322 \fBpthread_testcancel()\fR. (Because a cancellation is pending, a call to a
 323 cancellation point such as  \fBread\fR(2) or  \fBwrite\fR(2) would also cancel
 324 the caller here.)
 326 .sp
 327 .LP
 328 After the \fBmain()\fR thread is canceled at the fifty-first iteration, all the
 329 cleanup handlers that were pushed are called in sequence; this is indicated by
 330 the calls to  \fBfree_res()\fR and the calls to the destructor for \fIX\fR. At
 331 each level, the C++ runtime calls the destructor for \fIX\fR and then the
 332 cancellation handler,  \fBfree_res()\fR. The print messages from
 333 \fBfree_res()\fR and \fIX\fR's destructor show the sequence of calls.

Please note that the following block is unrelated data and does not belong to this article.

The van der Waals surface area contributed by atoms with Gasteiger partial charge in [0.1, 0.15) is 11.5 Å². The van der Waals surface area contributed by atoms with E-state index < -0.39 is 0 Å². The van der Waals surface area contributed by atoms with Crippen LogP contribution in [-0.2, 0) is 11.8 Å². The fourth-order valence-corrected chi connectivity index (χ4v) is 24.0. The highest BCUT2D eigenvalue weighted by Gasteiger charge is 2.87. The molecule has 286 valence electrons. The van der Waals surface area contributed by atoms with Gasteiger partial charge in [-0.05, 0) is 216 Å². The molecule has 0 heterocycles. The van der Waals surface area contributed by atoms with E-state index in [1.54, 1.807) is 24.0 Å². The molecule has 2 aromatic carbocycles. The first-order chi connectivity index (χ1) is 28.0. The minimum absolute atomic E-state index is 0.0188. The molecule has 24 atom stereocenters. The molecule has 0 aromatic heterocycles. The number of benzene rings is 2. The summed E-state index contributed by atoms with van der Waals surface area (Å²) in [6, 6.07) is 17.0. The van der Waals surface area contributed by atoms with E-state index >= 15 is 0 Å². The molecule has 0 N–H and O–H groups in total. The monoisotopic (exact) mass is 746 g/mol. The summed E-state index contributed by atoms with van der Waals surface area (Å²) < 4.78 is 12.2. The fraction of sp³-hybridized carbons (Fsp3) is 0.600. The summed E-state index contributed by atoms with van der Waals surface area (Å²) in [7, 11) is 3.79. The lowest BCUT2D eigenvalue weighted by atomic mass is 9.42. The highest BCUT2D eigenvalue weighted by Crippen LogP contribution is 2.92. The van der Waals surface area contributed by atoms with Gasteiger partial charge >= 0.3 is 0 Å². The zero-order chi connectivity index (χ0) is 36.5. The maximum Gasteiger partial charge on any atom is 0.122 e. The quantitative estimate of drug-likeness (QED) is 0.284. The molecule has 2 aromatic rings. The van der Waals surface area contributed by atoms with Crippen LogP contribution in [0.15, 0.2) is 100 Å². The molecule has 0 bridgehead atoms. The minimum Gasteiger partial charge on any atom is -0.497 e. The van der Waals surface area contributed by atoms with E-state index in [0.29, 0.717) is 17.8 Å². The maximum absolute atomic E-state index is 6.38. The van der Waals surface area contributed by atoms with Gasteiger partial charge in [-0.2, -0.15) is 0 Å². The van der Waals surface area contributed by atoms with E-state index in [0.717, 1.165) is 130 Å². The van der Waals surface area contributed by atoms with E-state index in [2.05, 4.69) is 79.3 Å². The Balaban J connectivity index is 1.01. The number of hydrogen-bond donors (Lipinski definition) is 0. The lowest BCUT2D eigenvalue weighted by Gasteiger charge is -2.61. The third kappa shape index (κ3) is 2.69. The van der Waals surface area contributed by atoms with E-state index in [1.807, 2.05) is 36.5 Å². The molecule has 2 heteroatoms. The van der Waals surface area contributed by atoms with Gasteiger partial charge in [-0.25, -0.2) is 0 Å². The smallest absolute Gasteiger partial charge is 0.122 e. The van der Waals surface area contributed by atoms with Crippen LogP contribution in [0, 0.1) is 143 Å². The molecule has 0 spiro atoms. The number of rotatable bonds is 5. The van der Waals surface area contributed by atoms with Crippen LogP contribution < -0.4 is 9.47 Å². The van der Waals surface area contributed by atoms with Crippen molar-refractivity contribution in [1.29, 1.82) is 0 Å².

335 .sp
 336 .LP
 337 At the end, the main thread is joined by thread2. Because the main thread was
 338 canceled, its return status from  \fBpthread_join()\fR is
 339 \fBPTHREAD_CANCELED\fR. After the status is printed, thread2 returns, killing
 340 the  process (since it is the last thread in the process).
 342 .sp
 343 .in +2
 344 .nf
 345 #include <pthread.h>
 346 #include <sched.h>
 347 extern "C" void thr_yield(void);
 349 extern "C" void printf(...);
 351 struct X {
 352         int x;
 353         X(int i){x = i; printf("X(%d) constructed.\en", i);}
 354         ~X(){ printf("X(%d) destroyed.\en", x);}
 355 };
 357 void
 358 free_res(void *i)
 359 {
 360         printf("Freeing `%d`\en",i);
 361 }
 363 char* f2(int i)
 364 {
 365         try {
 366         X dummy(i);